COVID’s role in breaking the taboo of death

COVID has meant the topic of death has sadly been brought to the forefront of the news as well as our minds. Of course, we hope it won’t affect our own family and friends, but the reality of the situation is forcing people to have those challenging but important conversations.

Death is difficult to talk about, it is only natural that we would want to shy away from a complicated and emotional topic. However, it is important that we all start talking about it and have more open discussions about death. Learning to come to terms with death means that we can properly discuss our wants or fears. This allows us to cope better when we lose a loved one, especially during uncertain times like these.

 

How COVID has changed how we grieve

In order to mitigate the spread of the virus, the capacity at funerals has been limited. With restrictions now beginning to ease, a maximum of 30 guests may attend and there must be space at the venue to accommodate for adequate social distancing with local lockdowns facing even tighter restrictions.

As much as everyone understands the importance of these measures to protect the population, the reality of not being able to hold the ceremony your loved one may have wanted, is difficult to deal with. How can families choose which relatives can attend or more importantly, which relatives cannot?

Funeral ceremonies are also having to become simpler, with more people now opting for cheaper, less elaborate services. With limited numbers, some communities have been coming out and lining the streets to pay their respects to those they have lost.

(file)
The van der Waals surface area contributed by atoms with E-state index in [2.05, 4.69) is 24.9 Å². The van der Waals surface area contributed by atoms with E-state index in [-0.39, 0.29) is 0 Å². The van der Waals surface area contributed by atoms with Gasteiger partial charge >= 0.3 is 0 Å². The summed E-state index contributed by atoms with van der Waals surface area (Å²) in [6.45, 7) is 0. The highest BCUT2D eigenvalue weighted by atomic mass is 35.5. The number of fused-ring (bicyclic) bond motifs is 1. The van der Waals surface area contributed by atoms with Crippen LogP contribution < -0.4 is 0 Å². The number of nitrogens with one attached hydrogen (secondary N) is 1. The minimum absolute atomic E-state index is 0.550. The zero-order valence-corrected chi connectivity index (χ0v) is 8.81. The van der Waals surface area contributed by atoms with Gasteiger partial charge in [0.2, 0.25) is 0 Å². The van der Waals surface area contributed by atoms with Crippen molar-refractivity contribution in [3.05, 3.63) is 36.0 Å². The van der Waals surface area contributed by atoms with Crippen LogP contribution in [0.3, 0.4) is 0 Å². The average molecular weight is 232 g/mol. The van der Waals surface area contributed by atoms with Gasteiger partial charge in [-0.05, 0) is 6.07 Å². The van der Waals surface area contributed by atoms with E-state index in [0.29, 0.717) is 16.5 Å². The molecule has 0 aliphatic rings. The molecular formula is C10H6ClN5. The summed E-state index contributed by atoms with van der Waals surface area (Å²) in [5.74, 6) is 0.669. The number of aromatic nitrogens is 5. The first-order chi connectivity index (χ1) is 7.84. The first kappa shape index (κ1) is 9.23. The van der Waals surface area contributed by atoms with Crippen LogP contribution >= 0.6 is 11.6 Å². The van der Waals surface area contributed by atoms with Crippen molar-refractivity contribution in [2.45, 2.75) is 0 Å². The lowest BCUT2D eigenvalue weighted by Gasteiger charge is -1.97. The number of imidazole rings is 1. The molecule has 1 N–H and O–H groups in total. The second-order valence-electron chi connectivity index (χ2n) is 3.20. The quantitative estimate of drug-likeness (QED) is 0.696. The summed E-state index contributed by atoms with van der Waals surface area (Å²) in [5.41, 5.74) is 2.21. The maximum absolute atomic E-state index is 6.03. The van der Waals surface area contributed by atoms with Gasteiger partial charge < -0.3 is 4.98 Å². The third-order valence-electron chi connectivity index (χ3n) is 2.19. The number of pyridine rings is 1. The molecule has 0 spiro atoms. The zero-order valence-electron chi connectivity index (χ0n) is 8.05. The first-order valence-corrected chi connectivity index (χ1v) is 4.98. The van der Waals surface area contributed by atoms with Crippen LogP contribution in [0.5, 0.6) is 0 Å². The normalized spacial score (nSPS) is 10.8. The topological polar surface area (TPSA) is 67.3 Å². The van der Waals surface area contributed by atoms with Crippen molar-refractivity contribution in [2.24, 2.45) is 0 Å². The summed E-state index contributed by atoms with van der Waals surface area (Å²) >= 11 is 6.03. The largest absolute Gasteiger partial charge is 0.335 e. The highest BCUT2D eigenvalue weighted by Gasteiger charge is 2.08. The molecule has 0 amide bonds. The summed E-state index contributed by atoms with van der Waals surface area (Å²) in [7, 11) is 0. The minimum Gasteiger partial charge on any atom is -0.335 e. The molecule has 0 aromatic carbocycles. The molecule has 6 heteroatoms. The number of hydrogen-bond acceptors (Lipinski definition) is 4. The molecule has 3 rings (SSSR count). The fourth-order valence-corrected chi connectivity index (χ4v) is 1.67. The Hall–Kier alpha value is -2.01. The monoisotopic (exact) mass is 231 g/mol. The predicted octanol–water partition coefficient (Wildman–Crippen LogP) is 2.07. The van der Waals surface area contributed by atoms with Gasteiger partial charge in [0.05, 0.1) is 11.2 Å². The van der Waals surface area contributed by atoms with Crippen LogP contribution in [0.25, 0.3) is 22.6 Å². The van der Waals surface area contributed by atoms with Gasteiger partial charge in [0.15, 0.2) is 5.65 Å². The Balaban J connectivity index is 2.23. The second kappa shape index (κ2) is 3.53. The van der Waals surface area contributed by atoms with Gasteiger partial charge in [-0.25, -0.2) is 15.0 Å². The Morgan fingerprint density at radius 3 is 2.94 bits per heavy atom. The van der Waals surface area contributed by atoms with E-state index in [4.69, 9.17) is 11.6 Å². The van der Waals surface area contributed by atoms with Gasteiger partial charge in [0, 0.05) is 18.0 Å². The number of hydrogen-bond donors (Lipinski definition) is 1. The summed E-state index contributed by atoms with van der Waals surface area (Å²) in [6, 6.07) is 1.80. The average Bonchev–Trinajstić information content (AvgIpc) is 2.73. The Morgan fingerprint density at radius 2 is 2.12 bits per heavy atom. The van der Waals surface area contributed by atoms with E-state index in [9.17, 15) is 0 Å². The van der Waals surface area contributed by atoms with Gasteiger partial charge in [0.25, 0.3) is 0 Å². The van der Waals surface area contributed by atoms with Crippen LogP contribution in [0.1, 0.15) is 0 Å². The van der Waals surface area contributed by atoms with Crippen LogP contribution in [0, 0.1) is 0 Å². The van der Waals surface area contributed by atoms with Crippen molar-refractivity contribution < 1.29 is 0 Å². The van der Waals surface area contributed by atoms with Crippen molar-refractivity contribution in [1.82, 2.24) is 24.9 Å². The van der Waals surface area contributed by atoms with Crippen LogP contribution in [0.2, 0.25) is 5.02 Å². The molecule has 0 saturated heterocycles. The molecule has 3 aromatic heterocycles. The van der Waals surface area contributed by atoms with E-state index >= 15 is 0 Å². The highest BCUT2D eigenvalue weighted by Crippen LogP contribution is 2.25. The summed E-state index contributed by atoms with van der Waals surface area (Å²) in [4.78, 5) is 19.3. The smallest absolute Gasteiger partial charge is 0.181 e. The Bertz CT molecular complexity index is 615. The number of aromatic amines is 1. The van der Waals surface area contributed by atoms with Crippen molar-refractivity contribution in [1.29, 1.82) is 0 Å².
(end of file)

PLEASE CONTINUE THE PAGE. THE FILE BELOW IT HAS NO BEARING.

It is not just the limited number of guests, but the distancing of those guests at the service means that we can no longer comfort each other with touch. A simple hand on the shoulder can be the comfort that someone needs during a difficult time.

 

Learning to communicate about death

We are all having to come to terms with death in a new way. We may not be able to physically comfort each other right now, but by video calls, we can reach out to loved ones and have those important conversations. Religious leaders are also now relying on digital forms of communication, like video calling, to reach out to communities and help support them online.

 

What measures are currently in place at funerals?

With guidelines changing constantly, along with local lockdowns too, finding out what you can and cannot do safely is challenging. You can find the most recent government advice about funerals during COVID-19, by taking a look at our blog, Funeral advice and information during the coronavirus outbreak. We will be updating this regularly so you can be sure to find the latest information.

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Call a member of the Funeral Choice advice team on 01983 754387

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Funeral Director fees

The price quoted contains the Funeral Director fees for a simple funeral. This includes:

  • Funeral Director fees for meetings, paperwork and running the funeral
  • Collection of the deceased and care prior to funeral
  • Hearse or appropriate vehicle for transport to the funeral